NEW YORK: Luxury consumers are far more likely to communicate via social media than non-luxury consumers and luxury brands need to target them accordingly, a new study has said.

The Shullman Research Center, a luxury-focused consulting organisation, surveyed 1,250 online US consumers across different income levels for its report, Social Networking Among Luxury Purchasers, and found that 88% of those planning to make a luxury purchase in the coming year used social networking sites.

"Luxury-product buyers are clearly into digital communications, they use this more than the non-luxury buyers," Bob Shullman, founder and CEO of the Shullman Research Center, told Luxury Daily.

In particular, 98% of consumers who planned to buy luxury and had a household income of at least $250,000 used digital platforms to communicate, with 71% of this group specifically using social media.

In the same income group, among those who did not intend to buy luxury the proportion engaging via social media dropped to 51%.

Facebook and Twitter were the most frequently used platforms, with 45% of top-end luxury buyers using the former and 14% the latter. Pinterest followed close behind on 12%.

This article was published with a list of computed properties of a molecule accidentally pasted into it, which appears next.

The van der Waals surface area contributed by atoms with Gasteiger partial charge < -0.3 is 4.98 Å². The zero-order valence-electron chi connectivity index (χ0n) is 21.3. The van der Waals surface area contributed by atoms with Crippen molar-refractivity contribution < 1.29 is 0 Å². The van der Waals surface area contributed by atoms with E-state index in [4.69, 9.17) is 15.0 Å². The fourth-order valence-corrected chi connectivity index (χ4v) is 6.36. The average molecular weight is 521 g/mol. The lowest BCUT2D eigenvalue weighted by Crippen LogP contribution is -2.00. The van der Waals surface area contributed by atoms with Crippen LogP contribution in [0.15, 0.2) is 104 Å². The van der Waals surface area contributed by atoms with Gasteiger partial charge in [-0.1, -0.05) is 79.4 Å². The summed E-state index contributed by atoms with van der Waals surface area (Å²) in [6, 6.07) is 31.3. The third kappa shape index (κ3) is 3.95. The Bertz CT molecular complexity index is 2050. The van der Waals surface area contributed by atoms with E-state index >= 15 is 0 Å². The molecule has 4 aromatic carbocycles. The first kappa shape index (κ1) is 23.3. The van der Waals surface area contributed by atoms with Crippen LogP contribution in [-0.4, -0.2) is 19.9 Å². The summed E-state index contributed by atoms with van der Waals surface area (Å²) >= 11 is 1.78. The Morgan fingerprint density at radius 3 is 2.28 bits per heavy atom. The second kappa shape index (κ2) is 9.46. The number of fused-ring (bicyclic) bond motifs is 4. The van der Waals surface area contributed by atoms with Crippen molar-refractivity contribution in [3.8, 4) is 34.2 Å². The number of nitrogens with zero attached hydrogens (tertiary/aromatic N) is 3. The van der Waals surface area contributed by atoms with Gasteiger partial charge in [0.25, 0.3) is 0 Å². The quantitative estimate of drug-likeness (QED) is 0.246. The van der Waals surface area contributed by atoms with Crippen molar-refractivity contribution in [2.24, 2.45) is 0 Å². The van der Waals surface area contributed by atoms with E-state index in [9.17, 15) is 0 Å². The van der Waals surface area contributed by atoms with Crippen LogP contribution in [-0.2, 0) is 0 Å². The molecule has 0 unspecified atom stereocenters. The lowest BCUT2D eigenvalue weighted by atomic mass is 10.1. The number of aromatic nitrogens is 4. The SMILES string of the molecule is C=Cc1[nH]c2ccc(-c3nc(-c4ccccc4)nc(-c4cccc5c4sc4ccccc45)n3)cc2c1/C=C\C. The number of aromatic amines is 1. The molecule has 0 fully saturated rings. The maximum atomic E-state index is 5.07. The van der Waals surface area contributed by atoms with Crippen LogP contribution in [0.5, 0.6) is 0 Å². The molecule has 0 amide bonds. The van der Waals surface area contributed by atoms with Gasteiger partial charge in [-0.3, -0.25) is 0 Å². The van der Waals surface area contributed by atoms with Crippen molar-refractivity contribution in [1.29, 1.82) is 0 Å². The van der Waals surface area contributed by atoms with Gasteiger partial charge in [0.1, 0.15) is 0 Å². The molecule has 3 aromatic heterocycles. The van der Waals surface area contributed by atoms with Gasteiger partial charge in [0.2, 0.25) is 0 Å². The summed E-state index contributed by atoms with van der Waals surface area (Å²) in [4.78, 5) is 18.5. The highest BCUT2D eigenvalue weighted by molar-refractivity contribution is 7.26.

"The bottom line is that networking is going digital and these digital channels reach a lot of people," observed Shullman.

Use of traditional communications appeared to be declining, the report noted, with 73% of top-end luxury buyers using the telephone and 70% engaging in face-to-face conversations.

Among all adults who planned to buy luxury products, these figures fell to 44% and 45% respectively.

But Shullman cautioned brands against neglecting these methods, remarking that people consulted friends and family when thinking about what to buy.

"If brands are doing other types of advertising or marketing efforts, whether it is digital or in magazines, there is still going to be a lot of traditional word of mouth between consumers," he said.

Data sourced from Luxury Daily; additional content by Warc staff